soil drying rate
Springer Online Journal Archives 1860-2000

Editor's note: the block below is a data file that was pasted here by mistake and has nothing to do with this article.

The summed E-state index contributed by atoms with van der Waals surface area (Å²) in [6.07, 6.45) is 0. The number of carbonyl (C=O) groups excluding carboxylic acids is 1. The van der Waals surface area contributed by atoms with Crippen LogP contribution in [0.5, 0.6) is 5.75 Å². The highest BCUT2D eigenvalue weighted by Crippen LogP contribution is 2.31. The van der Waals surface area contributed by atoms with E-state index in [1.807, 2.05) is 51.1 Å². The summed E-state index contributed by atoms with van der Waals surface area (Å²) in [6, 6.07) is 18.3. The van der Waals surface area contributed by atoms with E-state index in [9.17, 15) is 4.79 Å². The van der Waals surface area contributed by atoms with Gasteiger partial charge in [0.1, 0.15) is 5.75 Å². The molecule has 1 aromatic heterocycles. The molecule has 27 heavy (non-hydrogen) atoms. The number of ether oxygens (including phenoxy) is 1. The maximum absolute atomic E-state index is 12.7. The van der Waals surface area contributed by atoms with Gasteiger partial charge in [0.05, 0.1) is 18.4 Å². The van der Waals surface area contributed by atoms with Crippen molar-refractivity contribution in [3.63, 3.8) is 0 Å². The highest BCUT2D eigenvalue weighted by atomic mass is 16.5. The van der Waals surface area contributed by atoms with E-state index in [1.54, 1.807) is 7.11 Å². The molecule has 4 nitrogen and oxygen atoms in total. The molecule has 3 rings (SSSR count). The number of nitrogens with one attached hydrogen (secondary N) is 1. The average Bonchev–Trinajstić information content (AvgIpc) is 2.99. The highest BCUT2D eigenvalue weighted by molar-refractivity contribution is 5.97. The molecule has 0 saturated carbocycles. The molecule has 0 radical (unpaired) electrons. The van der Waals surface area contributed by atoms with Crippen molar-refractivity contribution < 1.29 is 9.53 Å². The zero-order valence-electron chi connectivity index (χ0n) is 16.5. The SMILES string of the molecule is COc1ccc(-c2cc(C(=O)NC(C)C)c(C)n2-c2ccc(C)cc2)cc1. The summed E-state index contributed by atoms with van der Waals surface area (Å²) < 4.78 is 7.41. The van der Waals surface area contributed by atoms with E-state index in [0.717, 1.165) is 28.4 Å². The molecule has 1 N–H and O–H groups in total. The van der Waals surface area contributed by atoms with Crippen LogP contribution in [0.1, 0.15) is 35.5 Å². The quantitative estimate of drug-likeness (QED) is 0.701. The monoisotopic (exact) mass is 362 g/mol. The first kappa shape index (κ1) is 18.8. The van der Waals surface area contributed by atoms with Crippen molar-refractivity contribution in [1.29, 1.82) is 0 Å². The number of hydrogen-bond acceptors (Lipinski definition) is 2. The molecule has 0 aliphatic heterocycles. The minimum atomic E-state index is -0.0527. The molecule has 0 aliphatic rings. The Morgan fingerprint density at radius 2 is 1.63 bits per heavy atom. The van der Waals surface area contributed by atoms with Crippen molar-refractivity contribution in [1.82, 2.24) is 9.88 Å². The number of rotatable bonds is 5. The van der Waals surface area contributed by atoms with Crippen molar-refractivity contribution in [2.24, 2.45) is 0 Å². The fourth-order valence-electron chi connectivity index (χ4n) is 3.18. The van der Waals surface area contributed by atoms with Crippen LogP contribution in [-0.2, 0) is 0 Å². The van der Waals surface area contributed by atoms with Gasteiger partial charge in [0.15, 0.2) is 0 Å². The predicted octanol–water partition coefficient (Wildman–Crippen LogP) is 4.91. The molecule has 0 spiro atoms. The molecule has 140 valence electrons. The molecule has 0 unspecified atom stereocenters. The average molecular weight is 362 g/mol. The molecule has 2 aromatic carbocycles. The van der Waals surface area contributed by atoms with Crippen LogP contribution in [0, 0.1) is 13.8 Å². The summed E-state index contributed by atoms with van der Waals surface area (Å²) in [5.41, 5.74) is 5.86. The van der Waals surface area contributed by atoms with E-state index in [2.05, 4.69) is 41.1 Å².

Summary Well watered plants of Vigna unguiculata (L.) Walp cv. California Blackeye No. 5 had maximum photosynthetic rates of 16 μmol m-2 s-1 (at ambient CO2 concentration and environmental parameters optimal for high CO2 uptake). Leaf conductance declined with increasing water vapour concentration difference between leaf and air (Δw), but it increased with increasing leaf temperature at a constant small Δw. When light was varied, CO2 assimilation and leaf conductance were correlated linearly. We tested the hypothesis that g was controlled by photosynthesis via intercellular CO2 concentration (c i). No unique relationship between (1) c i, (2) the difference between ambient CO2 concentration (c a) and c i, namely c a-c i, or (3) the c i/c a ratio and g was found. g and A appeared to respond to environmental factors fairly independently of each other. The effects of different rates of soil drying on leaf gas exchange were studied. At unchanged air humidity, different rates of soil drying were produced by using (a) different soils, (b) different irrigation schemes and (c) different soil volumes per plant. Although the soil dried to wilting point the relative leaf water content was little affected. Different soil drying rates always resulted in the same response of photosynthetic capacity (A max) and corresponding leaf conductance (g(Amax)) when plotted against percent relative plant-extractable soil water content (W e %) but the relationship with relative soil water content (W e ) was less clear. Above a range of W e of 15%–25%, A max and g(Amax) were both high and responded little to decreasing W e . As soon as W e fell below this range, A max and g(Amax) declined. The data suggest root-to-leaf communication not mediated via relative leaf water content. However, g(Amax) was initially more affected than A max.
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